At this point you might be wondering how we found ourselves with an object called $ input, which actually represents a static <p> element. The goal is to use a common variable name for each iteration of the fields loop, so at the end we can always add it using $ element->appendChild($ input) regardless of the actual field type. So, yeah, naming things is hard.

Validation

The API we are consuming kindly provides an individual validation message for each required field. If there’s a submission error, we can show the errors inline together with the fields, rather than a generic “oops, your bad” message at the bottom.

Let’s add the validation text to each element:

<?php // ... // Iterate over the fields and build each one foreach ($  formFields as $  field) {   // build the container `<label>`   $  element = $  dom->createElement('label');   $  element->setAttribute('class', 'field');    // Reset input values   $  input = null;   $  label = null;   $  validation = null;    // Add a `<span>` for the label if it is set   // ...    // Add a `<em>` for the validation message if it is set   if (isset($  field->validation_message)) {     $  validation = $  dom->createElement('em');     $  fragment = $  dom->createDocumentFragment();     $  fragment->appendXML($  field->validation_message);     $  validation->appendChild($  fragment);     $  validation->setAttribute('class', 'validation-message');     $  validation->setAttribute('hidden', 'hidden'); // Initially hidden, and will be unhidden with Javascript if there's an error on the field   }    // Build the input element   switch ($  field->type) {     // ...   } }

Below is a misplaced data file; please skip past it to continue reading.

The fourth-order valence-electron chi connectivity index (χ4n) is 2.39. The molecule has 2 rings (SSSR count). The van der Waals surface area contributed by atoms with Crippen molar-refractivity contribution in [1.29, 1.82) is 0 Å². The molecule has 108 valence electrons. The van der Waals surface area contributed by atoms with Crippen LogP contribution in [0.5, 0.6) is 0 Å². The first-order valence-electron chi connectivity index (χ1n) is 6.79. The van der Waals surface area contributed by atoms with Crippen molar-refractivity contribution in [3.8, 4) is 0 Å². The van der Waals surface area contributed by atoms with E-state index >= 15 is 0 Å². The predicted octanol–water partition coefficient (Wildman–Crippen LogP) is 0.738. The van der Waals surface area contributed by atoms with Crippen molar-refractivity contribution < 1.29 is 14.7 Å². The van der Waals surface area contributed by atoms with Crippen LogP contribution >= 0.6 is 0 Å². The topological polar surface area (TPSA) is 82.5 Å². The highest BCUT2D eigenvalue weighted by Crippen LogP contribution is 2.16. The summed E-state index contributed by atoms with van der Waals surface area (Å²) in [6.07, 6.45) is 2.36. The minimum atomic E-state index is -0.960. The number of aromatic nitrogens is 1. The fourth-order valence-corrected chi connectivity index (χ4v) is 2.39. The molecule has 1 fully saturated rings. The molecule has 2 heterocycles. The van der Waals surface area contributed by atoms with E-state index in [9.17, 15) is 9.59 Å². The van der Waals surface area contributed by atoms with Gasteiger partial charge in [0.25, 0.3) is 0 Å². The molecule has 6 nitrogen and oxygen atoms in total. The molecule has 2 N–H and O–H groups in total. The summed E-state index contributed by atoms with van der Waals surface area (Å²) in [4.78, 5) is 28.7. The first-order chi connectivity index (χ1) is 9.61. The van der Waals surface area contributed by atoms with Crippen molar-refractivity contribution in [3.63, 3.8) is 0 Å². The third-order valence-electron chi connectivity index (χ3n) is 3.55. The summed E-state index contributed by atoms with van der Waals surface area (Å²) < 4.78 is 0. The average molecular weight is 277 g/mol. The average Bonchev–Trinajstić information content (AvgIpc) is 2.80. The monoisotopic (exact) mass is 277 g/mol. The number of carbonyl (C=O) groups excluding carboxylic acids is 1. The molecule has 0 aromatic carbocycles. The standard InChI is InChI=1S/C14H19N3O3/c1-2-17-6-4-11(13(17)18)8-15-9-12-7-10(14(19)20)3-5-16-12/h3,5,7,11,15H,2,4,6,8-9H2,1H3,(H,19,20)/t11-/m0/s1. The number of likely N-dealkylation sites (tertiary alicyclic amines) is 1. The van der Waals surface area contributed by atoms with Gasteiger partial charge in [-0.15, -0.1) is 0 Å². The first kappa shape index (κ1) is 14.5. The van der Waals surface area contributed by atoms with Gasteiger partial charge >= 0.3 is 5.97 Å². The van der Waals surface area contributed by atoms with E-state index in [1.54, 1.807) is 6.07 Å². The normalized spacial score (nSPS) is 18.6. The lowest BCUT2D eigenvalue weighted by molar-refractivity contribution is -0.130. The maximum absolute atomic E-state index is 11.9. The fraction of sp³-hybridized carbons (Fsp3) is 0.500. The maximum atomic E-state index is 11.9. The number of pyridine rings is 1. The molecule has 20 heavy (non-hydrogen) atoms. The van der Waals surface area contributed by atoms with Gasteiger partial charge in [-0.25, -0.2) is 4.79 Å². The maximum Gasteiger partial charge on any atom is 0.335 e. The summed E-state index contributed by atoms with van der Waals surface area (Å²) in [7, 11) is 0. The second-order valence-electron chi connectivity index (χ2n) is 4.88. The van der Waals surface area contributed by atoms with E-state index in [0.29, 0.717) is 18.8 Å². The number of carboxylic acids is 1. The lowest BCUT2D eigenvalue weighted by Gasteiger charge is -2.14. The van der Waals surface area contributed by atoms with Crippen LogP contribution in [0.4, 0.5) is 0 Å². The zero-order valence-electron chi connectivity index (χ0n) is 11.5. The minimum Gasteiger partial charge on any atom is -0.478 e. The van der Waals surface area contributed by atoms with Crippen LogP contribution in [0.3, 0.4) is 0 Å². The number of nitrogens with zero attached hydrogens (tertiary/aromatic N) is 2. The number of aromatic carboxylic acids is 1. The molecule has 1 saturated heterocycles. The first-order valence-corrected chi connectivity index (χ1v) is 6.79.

That’s all it takes! No need to fiddle with the field type logic — just conditionally build an element for each field.

Bringing it all together

So what happens after we build all the field elements? We need to add the $ input, $ label, and $ validation objects to the DOM tree we’re building. We can also use the opportunity to add common attributes, like required. Then we’ll add the submit button, which is separate from the fields in this API.